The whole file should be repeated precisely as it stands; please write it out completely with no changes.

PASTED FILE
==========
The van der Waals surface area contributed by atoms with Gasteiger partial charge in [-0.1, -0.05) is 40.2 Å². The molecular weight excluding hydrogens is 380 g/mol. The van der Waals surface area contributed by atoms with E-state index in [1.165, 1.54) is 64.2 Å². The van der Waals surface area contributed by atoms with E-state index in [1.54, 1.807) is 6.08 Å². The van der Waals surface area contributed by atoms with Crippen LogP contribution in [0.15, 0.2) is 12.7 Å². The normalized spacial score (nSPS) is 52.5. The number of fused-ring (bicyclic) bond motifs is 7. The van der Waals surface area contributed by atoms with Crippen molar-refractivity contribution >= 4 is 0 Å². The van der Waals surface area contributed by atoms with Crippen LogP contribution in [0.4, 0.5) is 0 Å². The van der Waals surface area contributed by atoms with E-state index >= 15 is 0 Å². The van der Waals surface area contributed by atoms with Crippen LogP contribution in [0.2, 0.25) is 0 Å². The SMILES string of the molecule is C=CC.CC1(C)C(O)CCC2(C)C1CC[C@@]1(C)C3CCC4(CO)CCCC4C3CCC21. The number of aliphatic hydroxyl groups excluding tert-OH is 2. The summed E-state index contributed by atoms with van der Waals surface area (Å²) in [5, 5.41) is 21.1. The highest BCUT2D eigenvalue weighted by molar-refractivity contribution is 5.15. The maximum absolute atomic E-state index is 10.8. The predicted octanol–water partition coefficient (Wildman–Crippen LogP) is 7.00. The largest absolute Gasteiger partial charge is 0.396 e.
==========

The van der Waals surface area contributed by atoms with Gasteiger partial charge in [-0.1, -0.05) is 40.2 Å². The molecular weight excluding hydrogens is 380 g/mol. The van der Waals surface area contributed by atoms with E-state index in [1.165, 1.54) is 64.2 Å². The van der Waals surface area contributed by atoms with E-state index in [1.54, 1.807) is 6.08 Å². The van der Waals surface area contributed by atoms with Crippen LogP contribution in [0.15, 0.2) is 12.7 Å². The normalized spacial score (nSPS) is 52.5. The number of fused-ring (bicyclic) bond motifs is 7. The van der Waals surface area contributed by atoms with Crippen molar-refractivity contribution >= 4 is 0 Å². The van der Waals surface area contributed by atoms with Crippen LogP contribution in [0.4, 0.5) is 0 Å². The van der Waals surface area contributed by atoms with E-state index >= 15 is 0 Å². The van der Waals surface area contributed by atoms with Crippen LogP contribution in [0.2, 0.25) is 0 Å². The SMILES string of the molecule is C=CC.CC1(C)C(O)CCC2(C)C1CC[C@@]1(C)C3CCC4(CO)CCCC4C3CCC21. The number of aliphatic hydroxyl groups excluding tert-OH is 2. The summed E-state index contributed by atoms with van der Waals surface area (Å²) in [5, 5.41) is 21.1. The highest BCUT2D eigenvalue weighted by molar-refractivity contribution is 5.15. The maximum absolute atomic E-state index is 10.8. The predicted octanol–water partition coefficient (Wildman–Crippen LogP) is 7.00. The largest absolute Gasteiger partial charge is 0.396 e.